After the flight of Yuri Gagarin in 1961, Sergey Korolyov, the head Soviet rocket engineer, came up with the idea of putting a woman in space. On 16 February 1962, Valentina Tereshkova was selected to join the female cosmonaut corps. Out of more than four hundred applicants, five were selected: Tatyana Kuznetsova, Irina Solovyova, Zhanna Yerkina, Valentina Ponomareva, and Tereshkova. Qualifications included that they be parachutists under 30 years of age, under 170 cm tall, and under 70 kg in weight.
Tereshkova was considered a particularly worthy candidate, partly due to her "proletarian" background, and because her father, tank leader, sergeant Vladimir Tereshkov had died as a war hero in the Finnish Winter War during World War II in the Lemetti area in Finnish Karelia. Tereshkova was two years old at the time of her father's death. After her mission she was asked about how the Soviet Union should thank her for her service to the country. Tereshkova asked the state to search and publish the location where her father was killed in action. This was done and a monument is now standing at the site in Lemetti—now on the Russian side of the border. Tereshkova has since visited Finland several times.
Training included weightless flights, isolation tests, centrifuge tests, rocket theory, spacecraft engineering, 120 parachute jumps and pilot training in MiG-15UTI jet fighters. The group spent several months in intensive training, concluding with examinations in November 1962, after which four remaining candidates were commissioned Junior Lieutenants in the Soviet Air Force. Tereshkova, Solovyeva and Ponomaryova were the leading candidates, and a joint mission profile was developed that would see two women launched into space, on solo Vostok flights on consecutive days in March or April 1963.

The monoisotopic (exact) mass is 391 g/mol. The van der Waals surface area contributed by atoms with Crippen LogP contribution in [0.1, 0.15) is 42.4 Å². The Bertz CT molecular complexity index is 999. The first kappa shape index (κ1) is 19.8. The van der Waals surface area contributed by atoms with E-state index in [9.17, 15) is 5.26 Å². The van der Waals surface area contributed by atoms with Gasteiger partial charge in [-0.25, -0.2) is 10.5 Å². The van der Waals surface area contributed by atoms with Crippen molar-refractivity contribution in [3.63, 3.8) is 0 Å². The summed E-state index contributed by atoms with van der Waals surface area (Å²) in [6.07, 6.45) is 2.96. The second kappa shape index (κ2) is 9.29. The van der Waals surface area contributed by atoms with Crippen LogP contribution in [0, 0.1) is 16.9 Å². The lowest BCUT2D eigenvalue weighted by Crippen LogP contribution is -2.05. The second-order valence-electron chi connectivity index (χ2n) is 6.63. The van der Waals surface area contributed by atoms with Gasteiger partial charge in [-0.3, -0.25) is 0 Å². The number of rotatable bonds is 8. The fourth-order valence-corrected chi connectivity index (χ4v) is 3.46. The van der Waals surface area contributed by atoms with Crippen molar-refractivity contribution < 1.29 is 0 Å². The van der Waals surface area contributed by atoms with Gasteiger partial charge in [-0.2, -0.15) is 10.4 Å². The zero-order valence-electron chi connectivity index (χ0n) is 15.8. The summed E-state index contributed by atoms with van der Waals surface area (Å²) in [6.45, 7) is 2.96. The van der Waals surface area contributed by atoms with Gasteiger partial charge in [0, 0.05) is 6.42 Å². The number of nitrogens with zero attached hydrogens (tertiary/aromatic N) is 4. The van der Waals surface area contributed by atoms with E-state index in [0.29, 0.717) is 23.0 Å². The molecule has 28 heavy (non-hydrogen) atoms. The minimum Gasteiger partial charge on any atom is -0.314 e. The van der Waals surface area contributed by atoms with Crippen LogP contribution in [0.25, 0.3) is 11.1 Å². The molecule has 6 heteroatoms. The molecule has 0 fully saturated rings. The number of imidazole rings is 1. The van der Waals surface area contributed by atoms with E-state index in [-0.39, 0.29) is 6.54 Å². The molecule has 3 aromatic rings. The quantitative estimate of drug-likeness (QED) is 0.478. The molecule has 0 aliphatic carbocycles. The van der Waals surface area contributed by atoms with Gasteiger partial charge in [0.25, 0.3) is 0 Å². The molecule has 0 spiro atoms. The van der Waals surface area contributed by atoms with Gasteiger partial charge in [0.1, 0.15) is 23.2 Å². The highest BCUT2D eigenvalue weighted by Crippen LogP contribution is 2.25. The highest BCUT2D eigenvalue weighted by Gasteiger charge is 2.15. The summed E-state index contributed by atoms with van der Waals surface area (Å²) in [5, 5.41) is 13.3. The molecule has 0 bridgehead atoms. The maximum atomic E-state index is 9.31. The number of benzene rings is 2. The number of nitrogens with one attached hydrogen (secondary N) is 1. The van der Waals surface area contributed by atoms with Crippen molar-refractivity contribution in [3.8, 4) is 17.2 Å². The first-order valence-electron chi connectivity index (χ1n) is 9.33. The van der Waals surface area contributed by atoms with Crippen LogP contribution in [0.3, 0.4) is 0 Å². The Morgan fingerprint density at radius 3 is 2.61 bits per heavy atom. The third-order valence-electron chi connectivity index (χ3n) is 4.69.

Originally it was intended that Tereshkova would launch first in Vostok 5 while Ponomaryova would follow her into orbit in Vostok 6. However, this flight plan was altered in March 1963. Vostok 5 would now carry a male cosmonaut Valery Bykovsky flying the joint mission with a woman aboard Vostok 6 in June 1963. The State Space Commission nominated Tereshkova to pilot Vostok 6 at their meeting on 21 May and this was confirmed by Nikita Khrushchev himself. At the time of her selection, Tereshkova was ten years younger than the youngest Mercury Seven astronaut, Gordon Cooper.
After watching the successful launch of Vostok 5 on 14 June Tereshkova began final preparations for her own flight. On the morning of 16 June 1963, Tereshkova and her back-up Solovyeva were both dressed in spacesuits and taken to the launch pad by bus. After completing her communication and life support checks, she was sealed inside the Vostok. After a flawless countdown, two hours later Vostok 6 launched faultlessly, and Tereshkova became the first woman to fly into space. Her call sign in this flight was Chaika (English: Seagull; Ча́йка), commemorated in the asteroid name 1671 Chaika.
Although Tereshkova was in the state of nausea and physical discomfort for much of the flight, she orbited the earth 48 times and spent almost three days in space. With a single flight, she logged more flight time than the combined times of all American astronauts to that date. Tereshkova also maintained a flight log and took photographs of the horizon, which were later used to identify aerosol layers within the atmosphere.
Vostok 6 was the final Vostok flight and was launched only two days after Vostok 5 which carried Valery Bykovsky into orbit for five days, landing only three hours after Tereshkova. The two vessels were at one point only 5 km apart and established a radio link.